On 12/10/12 12:20 +0200, Valentin Bud wrote:
I am using OpenLDAP for quite some time now, a few months. I have set up a simple
directory following DNS, RFC2247, directory structure,
I use the directory to store POSIX accounts. Now I want to extend the
directory to store application configuration, starting with Postfix
virtual domains and maps. I would also like to store Kerberos principals
in the future.
I would recommend lab'ing it up before committing to a design. If your
domains are truly separate, in that you will have equipment dedicated to
each domain, then your approach below makes since.
However, if you have a scenario where you have, say, an email server that
you intend to support SMTP authentication, or relay, for several domains
from one server, it may be difficult for all the various software pieces
involved to fit the design.
Consider the scenario where 'jim' at 'compA.com' is requesting some
resource. Postfix, sasl, heimdal/mit, your pam/nss ldap modules, will need
to know how to convert that request to a filter of 'uid=jim' and a base of
Another approach, and the one that I chose in my network, is to have a flat
Which simplifies the configuration of all the various pieces.
This has one big drawback, in that some pam/nss modules don't like to
see an '@' symbol in the uid, such as nssov and pam-nss-ldapd (although the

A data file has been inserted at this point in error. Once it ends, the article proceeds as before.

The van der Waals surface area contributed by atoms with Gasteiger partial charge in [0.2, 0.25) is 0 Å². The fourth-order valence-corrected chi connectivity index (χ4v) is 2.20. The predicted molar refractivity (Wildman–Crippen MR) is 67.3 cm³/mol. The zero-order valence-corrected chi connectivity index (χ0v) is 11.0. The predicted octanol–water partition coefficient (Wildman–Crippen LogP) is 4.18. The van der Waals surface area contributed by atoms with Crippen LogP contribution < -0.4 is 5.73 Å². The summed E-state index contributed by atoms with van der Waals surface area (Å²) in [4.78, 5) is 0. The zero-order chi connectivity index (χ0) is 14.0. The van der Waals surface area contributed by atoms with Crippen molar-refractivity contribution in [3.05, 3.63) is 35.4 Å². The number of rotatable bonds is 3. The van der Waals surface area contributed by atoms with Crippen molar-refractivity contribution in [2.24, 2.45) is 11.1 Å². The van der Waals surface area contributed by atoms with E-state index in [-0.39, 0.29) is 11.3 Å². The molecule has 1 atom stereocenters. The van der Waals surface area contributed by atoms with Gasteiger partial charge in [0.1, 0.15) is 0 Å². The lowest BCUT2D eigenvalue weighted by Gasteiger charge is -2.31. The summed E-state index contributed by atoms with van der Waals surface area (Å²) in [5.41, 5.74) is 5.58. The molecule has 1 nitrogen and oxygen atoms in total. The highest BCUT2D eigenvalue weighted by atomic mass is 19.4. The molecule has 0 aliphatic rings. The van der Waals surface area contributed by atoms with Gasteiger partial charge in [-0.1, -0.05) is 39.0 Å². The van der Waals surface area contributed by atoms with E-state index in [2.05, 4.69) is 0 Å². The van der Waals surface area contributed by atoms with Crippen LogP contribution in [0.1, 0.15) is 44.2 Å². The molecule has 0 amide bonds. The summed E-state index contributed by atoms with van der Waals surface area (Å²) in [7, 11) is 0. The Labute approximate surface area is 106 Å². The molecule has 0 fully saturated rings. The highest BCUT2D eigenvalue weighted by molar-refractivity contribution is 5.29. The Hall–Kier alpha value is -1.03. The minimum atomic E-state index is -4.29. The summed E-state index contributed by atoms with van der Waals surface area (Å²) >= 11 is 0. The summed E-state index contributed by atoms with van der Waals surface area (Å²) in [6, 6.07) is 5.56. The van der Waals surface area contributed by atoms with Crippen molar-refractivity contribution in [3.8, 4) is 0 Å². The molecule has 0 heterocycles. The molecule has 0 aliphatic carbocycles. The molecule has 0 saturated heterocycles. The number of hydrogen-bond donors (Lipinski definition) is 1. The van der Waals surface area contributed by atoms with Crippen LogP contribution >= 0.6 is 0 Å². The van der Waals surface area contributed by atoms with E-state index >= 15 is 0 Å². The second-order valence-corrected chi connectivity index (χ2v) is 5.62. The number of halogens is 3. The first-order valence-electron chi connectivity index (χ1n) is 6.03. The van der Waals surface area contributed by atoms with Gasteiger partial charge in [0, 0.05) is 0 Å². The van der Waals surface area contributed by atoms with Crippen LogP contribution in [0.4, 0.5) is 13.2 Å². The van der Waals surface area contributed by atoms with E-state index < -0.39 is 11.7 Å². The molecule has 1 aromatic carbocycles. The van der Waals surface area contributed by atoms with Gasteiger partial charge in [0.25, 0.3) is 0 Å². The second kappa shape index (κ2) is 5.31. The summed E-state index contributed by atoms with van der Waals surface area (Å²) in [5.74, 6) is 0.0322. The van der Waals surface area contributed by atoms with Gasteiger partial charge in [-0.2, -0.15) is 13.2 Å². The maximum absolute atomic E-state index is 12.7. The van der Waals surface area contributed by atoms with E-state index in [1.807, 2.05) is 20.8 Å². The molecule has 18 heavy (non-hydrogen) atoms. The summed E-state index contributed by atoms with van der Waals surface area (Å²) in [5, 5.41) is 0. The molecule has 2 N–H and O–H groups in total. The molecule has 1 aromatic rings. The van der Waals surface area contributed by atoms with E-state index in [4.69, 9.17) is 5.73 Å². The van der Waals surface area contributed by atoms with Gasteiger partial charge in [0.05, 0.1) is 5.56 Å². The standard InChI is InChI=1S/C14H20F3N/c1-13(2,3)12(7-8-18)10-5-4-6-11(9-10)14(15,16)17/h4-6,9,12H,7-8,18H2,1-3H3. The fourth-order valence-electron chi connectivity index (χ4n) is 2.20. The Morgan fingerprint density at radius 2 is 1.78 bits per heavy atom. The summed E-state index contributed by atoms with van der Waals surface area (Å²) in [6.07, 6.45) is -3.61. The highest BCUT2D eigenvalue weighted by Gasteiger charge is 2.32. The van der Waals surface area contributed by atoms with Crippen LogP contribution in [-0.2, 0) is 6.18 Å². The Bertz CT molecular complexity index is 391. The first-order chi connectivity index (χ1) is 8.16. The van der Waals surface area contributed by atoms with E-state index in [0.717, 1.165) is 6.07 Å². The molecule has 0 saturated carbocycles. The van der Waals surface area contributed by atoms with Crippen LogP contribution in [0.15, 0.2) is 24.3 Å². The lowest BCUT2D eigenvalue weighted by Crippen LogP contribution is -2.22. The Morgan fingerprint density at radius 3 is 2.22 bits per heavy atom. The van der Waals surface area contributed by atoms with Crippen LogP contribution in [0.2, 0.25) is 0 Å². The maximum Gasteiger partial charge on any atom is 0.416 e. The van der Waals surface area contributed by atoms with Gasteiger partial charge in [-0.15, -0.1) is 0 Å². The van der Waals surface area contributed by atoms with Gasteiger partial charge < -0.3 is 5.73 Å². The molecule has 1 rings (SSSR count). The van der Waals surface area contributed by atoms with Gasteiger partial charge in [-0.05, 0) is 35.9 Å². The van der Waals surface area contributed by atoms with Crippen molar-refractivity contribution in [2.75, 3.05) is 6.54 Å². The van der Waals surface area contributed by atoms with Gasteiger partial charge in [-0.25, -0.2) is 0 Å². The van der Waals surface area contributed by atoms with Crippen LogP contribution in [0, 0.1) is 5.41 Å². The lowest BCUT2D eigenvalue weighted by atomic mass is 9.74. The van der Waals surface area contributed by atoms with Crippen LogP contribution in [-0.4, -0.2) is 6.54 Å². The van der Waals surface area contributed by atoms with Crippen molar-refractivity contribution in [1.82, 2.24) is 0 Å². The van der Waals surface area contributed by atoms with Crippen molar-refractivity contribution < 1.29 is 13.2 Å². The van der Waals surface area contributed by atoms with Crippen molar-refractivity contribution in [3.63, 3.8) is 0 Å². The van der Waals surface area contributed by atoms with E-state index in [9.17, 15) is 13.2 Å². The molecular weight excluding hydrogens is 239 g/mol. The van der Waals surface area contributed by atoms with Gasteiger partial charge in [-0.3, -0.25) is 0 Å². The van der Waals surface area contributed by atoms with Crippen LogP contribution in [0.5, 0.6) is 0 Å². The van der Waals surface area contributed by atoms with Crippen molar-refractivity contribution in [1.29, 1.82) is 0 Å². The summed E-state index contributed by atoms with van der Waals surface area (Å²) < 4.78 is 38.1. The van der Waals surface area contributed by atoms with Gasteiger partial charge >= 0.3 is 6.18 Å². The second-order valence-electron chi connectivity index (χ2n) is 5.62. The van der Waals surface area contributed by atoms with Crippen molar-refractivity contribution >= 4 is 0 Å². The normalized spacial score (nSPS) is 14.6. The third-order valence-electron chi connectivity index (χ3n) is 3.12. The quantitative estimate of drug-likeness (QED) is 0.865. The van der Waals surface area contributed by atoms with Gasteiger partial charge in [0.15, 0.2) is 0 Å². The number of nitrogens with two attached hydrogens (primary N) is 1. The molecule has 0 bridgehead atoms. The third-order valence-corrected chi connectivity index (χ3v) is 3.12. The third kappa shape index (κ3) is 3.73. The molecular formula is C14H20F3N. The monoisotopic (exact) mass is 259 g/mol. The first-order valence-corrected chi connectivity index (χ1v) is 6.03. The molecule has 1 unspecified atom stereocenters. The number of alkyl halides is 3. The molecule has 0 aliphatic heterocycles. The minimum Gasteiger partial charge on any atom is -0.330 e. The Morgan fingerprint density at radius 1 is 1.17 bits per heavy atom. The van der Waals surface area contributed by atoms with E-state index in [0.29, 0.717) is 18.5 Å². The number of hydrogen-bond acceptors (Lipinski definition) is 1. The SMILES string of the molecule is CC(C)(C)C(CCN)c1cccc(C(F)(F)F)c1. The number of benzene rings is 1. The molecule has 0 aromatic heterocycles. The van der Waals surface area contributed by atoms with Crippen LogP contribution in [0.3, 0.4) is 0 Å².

latter now has a configurable option to support it).
You might also consider how you expect to provision users. Will one group
of administrators provision new users, or will different groups provision
users for different domains? In which case a separated DIT design may be
easier to manage.
For now I have three companies I want to use OpenLDAP for. Each of
companies have part of the above services in their premises and in some
datacenters. I would like to configure replication between the
datacenter and the premise.
Maybe more companies will be added to the mix in the future.
Do you think it would be safe to use an empty suffix "" and go with
RFC2247 structure downwards?
+ - - - - - - - - + - - - - - - - - +
dc=compX + - - - - - - + - - - - - - +
I think this way it would be easy to replicate `dc=compA,dc=com` from
the datacenter servers to the on-premise ones. Also this would keep
things simple (?). Each company would get an `ou` for people and one for
I would also want to add the fact that some directories will also be
used to store Samba ID maps but I guess this makes no difference on how
the directory in structured.
What do you people think about this approach? If some of you have some
information on the topic of DIT Design please share so I can learn more.